The study recommends that the approach of comprehensive sanctions should be dropped completely, in favor of smart sanctions against hostile totalitarian states. Furthermore, it suggests, each case should be examined separately and a study should be conducted into each case, while progress on achieving the goals proclaimed in each case should be monitored, as well as the degree to which certain sanctions are preserving and protecting international peace and security and human rights. Also, the smart sanctions system should include a preemptive, accurate, and justifiable specification of the entities and individuals they are targeting.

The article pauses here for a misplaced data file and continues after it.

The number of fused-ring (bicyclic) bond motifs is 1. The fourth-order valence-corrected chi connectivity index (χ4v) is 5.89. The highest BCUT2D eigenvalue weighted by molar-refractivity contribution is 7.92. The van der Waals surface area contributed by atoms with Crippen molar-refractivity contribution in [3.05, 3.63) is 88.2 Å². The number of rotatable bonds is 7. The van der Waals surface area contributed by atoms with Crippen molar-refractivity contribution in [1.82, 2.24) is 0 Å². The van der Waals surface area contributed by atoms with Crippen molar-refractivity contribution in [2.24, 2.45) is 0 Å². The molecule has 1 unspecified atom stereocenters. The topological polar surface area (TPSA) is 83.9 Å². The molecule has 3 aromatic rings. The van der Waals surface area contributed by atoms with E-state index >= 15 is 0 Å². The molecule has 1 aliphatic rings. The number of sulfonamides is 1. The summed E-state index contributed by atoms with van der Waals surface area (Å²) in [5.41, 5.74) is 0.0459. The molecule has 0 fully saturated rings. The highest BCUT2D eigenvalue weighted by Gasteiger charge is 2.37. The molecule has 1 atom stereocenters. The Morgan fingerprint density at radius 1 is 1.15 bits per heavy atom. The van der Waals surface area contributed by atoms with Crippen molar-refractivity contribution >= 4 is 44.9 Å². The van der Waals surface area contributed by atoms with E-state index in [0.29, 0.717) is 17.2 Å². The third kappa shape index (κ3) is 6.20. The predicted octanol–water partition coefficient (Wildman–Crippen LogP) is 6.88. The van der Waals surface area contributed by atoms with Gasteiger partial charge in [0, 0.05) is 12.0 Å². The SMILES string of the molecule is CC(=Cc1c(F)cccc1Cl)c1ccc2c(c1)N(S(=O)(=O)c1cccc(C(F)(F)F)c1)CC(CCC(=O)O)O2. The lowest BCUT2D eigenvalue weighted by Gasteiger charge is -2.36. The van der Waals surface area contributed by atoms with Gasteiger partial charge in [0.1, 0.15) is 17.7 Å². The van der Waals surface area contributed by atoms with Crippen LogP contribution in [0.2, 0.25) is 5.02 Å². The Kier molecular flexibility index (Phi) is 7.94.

The study also recommends that a mechanism should be established beforehand to address the inescapable humanitarian outcomes from sanctions, no matter how precisely they may be implemented. Lastly, the study recommends that the UN provides aid for the states affected by targeting the state guilty of violations, as well as making a number of additional recommendations.
The study was published in the 21st issue of Qalamoun: Syrian Journal for Humanitarian Sciences